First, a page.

7. Zan Sheikh March 29, 2015 at 3:10 pm #

    That inforgraphic is very interesting. I found a lot of these statistics to be surprising. I didnt know that Men were more likely than women to be engaged by a response on twitter by a business. I was amazed that the people were able to find out how far in a response there should be an external link and how long after an original post should a company respond. It was refreshing to see what actions increased engagement and what decreased engagement. Social media presence is very important and doing things the right way on social media is very important. The whole point of Social Media is to increase your business hopefully. So you don’t want to do something on their that would actually bring your business down.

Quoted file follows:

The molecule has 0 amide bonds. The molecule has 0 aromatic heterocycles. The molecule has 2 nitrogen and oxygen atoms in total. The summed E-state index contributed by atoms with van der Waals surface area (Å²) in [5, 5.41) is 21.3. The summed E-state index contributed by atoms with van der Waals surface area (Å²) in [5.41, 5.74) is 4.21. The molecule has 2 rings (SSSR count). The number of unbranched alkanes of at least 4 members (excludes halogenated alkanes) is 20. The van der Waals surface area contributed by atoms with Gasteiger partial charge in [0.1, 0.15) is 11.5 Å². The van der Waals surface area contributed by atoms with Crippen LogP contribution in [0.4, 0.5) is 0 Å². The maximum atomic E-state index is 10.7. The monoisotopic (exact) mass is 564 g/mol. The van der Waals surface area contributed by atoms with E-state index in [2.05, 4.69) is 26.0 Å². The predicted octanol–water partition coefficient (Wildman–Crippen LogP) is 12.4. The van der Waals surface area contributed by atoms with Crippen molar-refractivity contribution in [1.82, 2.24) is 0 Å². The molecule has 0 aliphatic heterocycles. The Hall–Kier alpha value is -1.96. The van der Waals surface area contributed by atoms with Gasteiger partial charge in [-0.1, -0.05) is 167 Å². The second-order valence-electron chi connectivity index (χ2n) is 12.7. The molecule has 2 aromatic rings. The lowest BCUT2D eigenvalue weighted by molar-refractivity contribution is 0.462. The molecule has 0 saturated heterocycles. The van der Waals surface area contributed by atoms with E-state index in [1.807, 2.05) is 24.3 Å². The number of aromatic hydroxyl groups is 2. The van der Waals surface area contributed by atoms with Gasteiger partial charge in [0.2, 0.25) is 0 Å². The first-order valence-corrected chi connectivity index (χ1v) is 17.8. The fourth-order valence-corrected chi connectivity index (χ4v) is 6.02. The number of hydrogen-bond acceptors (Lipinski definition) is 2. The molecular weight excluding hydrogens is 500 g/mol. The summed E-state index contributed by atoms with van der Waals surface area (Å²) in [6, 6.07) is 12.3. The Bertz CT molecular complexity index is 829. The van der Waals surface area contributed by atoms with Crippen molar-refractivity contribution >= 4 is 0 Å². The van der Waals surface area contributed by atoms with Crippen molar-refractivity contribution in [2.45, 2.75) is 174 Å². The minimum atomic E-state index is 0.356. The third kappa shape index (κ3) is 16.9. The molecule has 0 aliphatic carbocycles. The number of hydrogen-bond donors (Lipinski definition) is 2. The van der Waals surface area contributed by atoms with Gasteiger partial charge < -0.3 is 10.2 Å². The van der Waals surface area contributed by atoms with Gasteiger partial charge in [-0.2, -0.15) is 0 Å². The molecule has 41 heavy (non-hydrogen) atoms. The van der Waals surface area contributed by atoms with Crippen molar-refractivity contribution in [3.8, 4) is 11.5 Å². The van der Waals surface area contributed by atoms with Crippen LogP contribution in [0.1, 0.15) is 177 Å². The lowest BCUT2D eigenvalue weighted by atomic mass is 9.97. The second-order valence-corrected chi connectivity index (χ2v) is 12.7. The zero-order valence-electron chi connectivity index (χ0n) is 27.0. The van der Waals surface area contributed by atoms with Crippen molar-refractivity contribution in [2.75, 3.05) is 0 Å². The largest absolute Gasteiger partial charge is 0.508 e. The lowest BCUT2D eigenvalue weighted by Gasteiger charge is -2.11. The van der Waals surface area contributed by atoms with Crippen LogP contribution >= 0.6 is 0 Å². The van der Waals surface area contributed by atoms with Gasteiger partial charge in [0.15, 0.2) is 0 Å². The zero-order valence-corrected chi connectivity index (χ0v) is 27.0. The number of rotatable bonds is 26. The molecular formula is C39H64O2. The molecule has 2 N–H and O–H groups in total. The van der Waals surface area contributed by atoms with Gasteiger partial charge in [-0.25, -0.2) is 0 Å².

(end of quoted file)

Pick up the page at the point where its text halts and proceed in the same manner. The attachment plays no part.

8. LoganDiamond1 March 29, 2015 at 4:58 pm #

    In my opinion, companies should not respond to tweets on twitter because it will encourage people to comment more than necessary. Some tweets are good and some are bad but the more responding will end up people just more caring about the response and it could hurt the brand in that people wont actually see what the company is tweeting about whether it is negative or positive.

  9. rzheng March 29, 2015 at 5:33 pm #

    This article is very insightful and all the tips it shares with us are very interesting. I can get a lot of fun but useful information from it, like ‘Punctuation marks like “?” and “!” increase engagement by 27%’. And also I have the same opinion as the article mentions about the way to respond your tweets. Positive responds would always be more acceptable and beneficial.